Smartmatic confirmed that all three Venezuelan nationals were employees of Smartmatic, employed through one of its subsidiaries in Panama. All three have permanently resided in Panama for approximately 10 years and have worked on elections in several countries. In relation to the stickers in their possession, Smartmatic informed us that they were merely logistical in nature and not electoral material. They further indicated that the stickers ‘were printed according to the guidelines in the gazette notice published on July 1, 2022’ by the IEBC. Regarding its affiliation with Seamless Limited, Smartmatic declined to comment on the basis of having signed a non-disclosure agreement.  Their exact quote was “As per NDA signed, we don’t comment on partners.”

The response provided by Smartmatic in relation to the stickers, while technically accurate, raises a few questions. For one, it is not clear why Smartmatic’s employees were carrying the stickers in their personal luggage. Further, it is also not clear on what basis Smartmatic was printing and supplying the IEBC with such stickers, yet it was not within the scope of the tender for the supply of KIEMS kits, and the IEBC is required to tender offers from the public for all supplies. For illustrative purposes, the IEBC has tendered for the supply of non-strategic election materials such as reflective jackets. The gazette notice which Smartmatic referenced only contains the official list of polling stations. It does not contain any guidelines for Smartmatic to adhere to.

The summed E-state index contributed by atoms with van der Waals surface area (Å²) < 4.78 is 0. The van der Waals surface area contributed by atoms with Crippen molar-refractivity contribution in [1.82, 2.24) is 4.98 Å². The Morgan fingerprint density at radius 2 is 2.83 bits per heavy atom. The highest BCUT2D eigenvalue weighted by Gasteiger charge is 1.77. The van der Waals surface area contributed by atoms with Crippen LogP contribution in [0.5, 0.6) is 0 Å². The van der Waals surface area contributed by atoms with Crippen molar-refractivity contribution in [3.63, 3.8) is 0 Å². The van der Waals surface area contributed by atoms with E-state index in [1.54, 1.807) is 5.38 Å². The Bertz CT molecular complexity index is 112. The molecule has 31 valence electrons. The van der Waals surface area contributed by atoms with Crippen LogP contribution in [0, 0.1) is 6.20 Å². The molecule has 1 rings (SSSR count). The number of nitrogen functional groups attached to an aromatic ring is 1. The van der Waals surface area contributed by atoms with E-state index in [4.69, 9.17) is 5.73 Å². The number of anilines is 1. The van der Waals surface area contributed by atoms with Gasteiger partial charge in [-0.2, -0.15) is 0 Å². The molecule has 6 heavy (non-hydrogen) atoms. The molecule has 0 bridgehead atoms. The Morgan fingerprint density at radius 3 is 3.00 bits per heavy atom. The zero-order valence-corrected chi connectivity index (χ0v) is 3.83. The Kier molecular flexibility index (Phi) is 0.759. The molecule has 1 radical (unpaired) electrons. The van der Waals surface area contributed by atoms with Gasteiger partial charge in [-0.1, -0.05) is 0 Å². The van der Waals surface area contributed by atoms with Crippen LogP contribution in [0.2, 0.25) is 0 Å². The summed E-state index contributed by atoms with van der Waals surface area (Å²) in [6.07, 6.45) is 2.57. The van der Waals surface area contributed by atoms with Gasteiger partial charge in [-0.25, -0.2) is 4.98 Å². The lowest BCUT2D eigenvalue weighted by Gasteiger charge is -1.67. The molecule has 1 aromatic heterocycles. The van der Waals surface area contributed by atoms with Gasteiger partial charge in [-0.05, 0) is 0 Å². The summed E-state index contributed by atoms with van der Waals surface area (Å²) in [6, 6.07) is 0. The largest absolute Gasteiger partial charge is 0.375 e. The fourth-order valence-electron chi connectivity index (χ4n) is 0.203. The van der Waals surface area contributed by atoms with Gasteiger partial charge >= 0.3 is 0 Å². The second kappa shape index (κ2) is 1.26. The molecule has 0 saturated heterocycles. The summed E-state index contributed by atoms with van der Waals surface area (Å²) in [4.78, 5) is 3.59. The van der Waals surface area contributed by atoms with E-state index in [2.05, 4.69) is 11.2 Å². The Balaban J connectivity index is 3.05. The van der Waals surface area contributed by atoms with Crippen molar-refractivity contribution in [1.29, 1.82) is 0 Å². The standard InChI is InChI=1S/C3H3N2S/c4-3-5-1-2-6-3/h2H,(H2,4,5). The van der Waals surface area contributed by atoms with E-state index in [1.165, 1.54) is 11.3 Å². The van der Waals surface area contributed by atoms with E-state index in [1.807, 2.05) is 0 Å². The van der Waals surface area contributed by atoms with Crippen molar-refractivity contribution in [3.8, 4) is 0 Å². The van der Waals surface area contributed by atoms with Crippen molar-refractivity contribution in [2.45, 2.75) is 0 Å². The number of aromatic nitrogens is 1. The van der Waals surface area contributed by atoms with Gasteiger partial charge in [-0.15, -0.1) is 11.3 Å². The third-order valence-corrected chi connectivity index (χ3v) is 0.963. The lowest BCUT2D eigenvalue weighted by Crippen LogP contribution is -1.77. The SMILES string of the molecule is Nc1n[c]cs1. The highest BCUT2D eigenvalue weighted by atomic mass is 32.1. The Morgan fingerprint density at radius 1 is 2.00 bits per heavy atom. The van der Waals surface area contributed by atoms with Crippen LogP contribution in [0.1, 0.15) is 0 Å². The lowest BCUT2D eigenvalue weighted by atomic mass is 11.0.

In relation to Seamless Limited, the tender published by the IEBC required Smartmatic to provide proof of technical support staff with a local registered office in Kenya. This can either be directly or through a local partner. Aside from simply stating that Smartmatic needs local representation, IEBC’s tender document did not elaborate on the substantive quality of this representation and how Smartmatic ought to have procured the services of a local partner. In a press statement, the IEBC indicated that Smartmatic complied with this requirement and procured a local partner in Kenya.  The IEBC did not name the local partner. News reporting alludes to this local partner being Seamless Limited. However, Smartmatic declined to confirm or deny this.  We reached out to Seamless Limited for comment but are yet to receive a response as at the date of this publication. Based on information that is publicly available on its website, Seamless Limited provides enterprise IT systems, collaborative tools, and IT security solutions. Seamless began as a partnership in 2010 but was later incorporated as a private company in 2014. The key individual—Abdullahi Abdi Mohamed—has seemingly gone under the radar, deleting his LinkedIn profile.   Again, both the IEBC and Smartmatic are failing to be as transparent as we consider they should be in the context of a democratic election process.  We not consider that relying on an NDA (non disclosure agreement) are good grounds for refusing to even confirm the identity of the local partner that Smartmatic has chosen to work with.  Smartmatic could have chosen to simply deny any connection with the entity known as Seamless Limited. They have not done so.  So, we have no option but to assume that Seamless Limited is Smartmatic’s local partner.  If so, then who is Seamless?  What qualifies them to also be at the heart of our democratic process?  What is their precise role in the forthcoming elections? How do we hold them accountable for this role?  We have no answers to any of these questions.